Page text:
Alex Webster / Part Two: “Vince Locke defined how our band is presented visually”

Since the release of their 1990 debut album ‘Eaten Back To Life’, Cannibal Corpse have been at the forefront of Death Metal and have become the best selling Death Metal band of all time.

On 16 April 16, the band will release their fifteenth studio album ‘Violence Unimagined’ via Metal Blade Records.

Interview: Brandon Oberkrieser

MetalTalk recently spoke to Alex Webster, co-founding member, songwriter and bassist for the legendary band about the making of the album, songwriting the contribution of Vince Locke and much more.

Part One can be found here.

MetalTalk: To go back to the songwriting for a moment, you had mentioned finding the right tempo and kind of messing around with different time signatures. I find that you are a little bit unique perhaps in the Metal world, because you do have a background and knowledge in music theory.

Do you find that is a great advantage to you as a songwriter?

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Alex Webster: “I think it is. I think the more you know about something, the more options you have.

“I have tried to build my vocabulary over the years. I have taken lessons from a handful of bass players over the years and I did take a music theory class in high school that they offered… it is just basic stuff, but knowing the basics and then just teaching myself as I went along… picking things up from other musicians.

“If I am jamming with somebody else, I will pick their brain. Like I have a really good friend who is a drummer… I would jam with him sometimes and he went to PIT… which is a part of Musicians Institute, and I would always be asking him, ‘hey tell me how this odd meter thing works’.

“You know we would jam together and I learned so much about rhythm from him… so I am self taught, but a lot of it I learned from other musicians that I have worked with.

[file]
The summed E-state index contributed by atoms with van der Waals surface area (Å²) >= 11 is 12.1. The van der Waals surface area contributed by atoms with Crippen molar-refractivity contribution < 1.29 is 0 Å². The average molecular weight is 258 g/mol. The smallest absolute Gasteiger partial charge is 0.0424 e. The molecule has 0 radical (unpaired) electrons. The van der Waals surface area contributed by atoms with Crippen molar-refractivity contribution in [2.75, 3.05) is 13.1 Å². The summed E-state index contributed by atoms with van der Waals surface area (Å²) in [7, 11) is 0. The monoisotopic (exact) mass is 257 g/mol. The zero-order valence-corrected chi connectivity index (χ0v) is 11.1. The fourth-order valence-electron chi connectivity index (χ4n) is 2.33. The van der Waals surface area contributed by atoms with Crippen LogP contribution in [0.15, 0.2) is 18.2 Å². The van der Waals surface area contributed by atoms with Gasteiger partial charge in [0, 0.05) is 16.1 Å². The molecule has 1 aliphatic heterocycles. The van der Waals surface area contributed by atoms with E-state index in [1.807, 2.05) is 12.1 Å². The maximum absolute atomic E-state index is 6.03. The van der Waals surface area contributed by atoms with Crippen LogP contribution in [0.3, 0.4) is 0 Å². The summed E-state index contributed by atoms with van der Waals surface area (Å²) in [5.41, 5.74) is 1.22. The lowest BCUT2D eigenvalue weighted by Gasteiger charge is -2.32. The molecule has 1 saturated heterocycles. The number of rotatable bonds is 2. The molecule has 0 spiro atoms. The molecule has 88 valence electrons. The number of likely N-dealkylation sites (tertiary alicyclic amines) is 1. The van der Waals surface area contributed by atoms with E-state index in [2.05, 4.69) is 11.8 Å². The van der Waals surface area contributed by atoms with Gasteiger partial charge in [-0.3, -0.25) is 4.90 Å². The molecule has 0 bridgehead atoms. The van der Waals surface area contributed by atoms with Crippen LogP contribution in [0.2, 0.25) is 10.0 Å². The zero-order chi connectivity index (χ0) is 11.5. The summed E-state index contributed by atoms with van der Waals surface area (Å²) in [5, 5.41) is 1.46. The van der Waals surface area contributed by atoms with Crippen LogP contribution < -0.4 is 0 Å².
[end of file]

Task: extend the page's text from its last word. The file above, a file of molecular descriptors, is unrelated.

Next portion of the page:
“And I am always trying to pick things up from the guys I work with and it just helps… you know the bigger your vocabulary, is the more… it is like an author… the more words you have to work with, then potentially the more interesting your prose will be.

“Well with music, the more you know, the more you have to work with. And a lot of guys who do not know theory, they kind of have it anyways… but I do think it helps to learn it.

“Like, Rob Barrett [rhythm guitarist]… he is an amazing songwriter, but he never really studied music theory, he is not really interested in that side of it… but he will end up writing these things sometimes where I am like ‘oh that’s cool, that is in this timing or that is in this timing’ and he is like ‘oh cool’.

“He might not necessarily know what its called, but he knows it anyways because he is just a naturally good musician. I think that can only be a benefit, the more you know, that is my opinion on it.

“Like I said, there are so many guys that are naturals, that they do not necessarily have the need to learn it, but I think the more you know, the more you have to work with when you are writing.”

Photo of the band Cannibal Corpse
Cannibal Corpse. Photo: Alex Morgan

Totally! I was asking because from my personal experience working with musicians, sometimes if they are really engrained in music theory, I feel like sometimes it can take away from what just feels natural.

Like you mentioned before, going down a wormhole and you can almost get a little too much in your own head sometimes when you are overthinking.